As defined by Society for Technical Communications:
Defining Technical Communication
Technical communication is a broad field and includes any form of communication that exhibits one or more of the following characteristics:
- Communicating about technical or specialized topics, such as computer applications, medical procedures, or environmental regulations.
- Communicating by using technology, such as web pages, help files, or social media sites.
- Providing instructions about how to do something, regardless of how technical the task is or even if technology is used to create or distribute that communication.
The value that technical communicators deliver is twofold: They make information more useable and accessible to those who need that information, and in doing so, they advance the goals of the companies or organizations that employ them. The following examples illustrate the value of the products technical communicators produce or the services they provide.
- Software instructions help users be more successful on their own, improving how easily those products gain acceptance into the marketplace and reducing costs to support them.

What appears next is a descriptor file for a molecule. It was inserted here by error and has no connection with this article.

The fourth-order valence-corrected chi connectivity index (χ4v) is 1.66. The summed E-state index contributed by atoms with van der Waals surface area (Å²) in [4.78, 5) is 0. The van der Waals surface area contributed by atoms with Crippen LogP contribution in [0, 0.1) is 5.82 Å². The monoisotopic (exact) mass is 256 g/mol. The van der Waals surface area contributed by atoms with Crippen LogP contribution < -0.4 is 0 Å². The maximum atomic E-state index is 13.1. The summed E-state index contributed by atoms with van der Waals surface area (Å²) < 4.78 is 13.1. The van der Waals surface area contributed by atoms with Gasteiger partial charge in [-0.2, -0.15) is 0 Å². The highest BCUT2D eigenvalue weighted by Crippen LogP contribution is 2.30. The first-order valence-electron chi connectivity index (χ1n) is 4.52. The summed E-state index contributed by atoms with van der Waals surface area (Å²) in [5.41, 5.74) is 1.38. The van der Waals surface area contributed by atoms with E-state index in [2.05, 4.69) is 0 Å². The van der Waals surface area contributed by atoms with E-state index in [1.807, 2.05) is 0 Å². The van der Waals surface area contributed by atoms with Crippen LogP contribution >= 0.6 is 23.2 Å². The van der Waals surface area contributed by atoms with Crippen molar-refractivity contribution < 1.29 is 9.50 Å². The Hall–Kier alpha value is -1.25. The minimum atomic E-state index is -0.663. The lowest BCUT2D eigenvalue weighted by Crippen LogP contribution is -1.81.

- Medical instructions help patients and care-providers manage a patient’s treatment, improving the health of the patient while reducing costs and risks associated with incorrect care.
- Functional specifications and proposals help one group of technical experts communicate effectively with other technical experts, speeding up development cycles, reducing rework caused by misunderstandings, and eliminating risks associated with miscommunication.
- Training programs provide people with new or improved skills, making them more employable and their organizations and products more efficient and safe.
- Well-designed websites make it easier for users to find information, increasing user traffic to and satisfaction with those websites.
- Technical illustrations clarify steps or identify the parts of a product, letting users focus on getting their task done quickly or more accurately.
- Usability studies uncover problems with how products present themselves to users, helping those products become more user friendly.
The following is a partial list of the different jobs within technical communication:
- Technical Writers & Editors
- Information Architects
- Instructional Designers
- Technical Illustrators
- Globalization & Localization Specialists
- Usability & Human Factors Professionals
- Visual Designers
- Web Designers & Developers
- Teachers & Researchers of Technical Communication
- Trainers and E-Learning Developers
What all technical communicators have in common is a user-centered approach to providing the right information, in the right way, at the right time to make someone’s life easier and more productive.